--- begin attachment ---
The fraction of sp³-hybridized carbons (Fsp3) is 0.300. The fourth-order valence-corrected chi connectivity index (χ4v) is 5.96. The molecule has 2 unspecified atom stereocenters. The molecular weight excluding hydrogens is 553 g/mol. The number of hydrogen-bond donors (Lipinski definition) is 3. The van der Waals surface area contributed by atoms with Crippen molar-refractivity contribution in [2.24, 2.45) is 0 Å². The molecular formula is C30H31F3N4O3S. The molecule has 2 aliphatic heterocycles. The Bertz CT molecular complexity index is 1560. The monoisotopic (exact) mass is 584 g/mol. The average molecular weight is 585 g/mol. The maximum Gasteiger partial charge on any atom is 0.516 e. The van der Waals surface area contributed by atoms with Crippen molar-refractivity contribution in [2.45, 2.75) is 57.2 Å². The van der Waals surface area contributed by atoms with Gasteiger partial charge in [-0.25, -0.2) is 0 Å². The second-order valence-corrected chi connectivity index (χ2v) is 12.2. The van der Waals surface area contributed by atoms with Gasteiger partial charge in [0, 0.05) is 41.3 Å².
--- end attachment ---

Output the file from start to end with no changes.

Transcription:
The fraction of sp³-hybridized carbons (Fsp3) is 0.300. The fourth-order valence-corrected chi connectivity index (χ4v) is 5.96. The molecule has 2 unspecified atom stereocenters. The molecular weight excluding hydrogens is 553 g/mol. The number of hydrogen-bond donors (Lipinski definition) is 3. The van der Waals surface area contributed by atoms with Crippen molar-refractivity contribution in [2.24, 2.45) is 0 Å². The molecular formula is C30H31F3N4O3S. The molecule has 2 aliphatic heterocycles. The Bertz CT molecular complexity index is 1560. The monoisotopic (exact) mass is 584 g/mol. The average molecular weight is 585 g/mol. The maximum Gasteiger partial charge on any atom is 0.516 e. The van der Waals surface area contributed by atoms with Crippen molar-refractivity contribution in [2.45, 2.75) is 57.2 Å². The van der Waals surface area contributed by atoms with Gasteiger partial charge in [-0.25, -0.2) is 0 Å². The second-order valence-corrected chi connectivity index (χ2v) is 12.2. The van der Waals surface area contributed by atoms with Gasteiger partial charge in [0, 0.05) is 41.3 Å².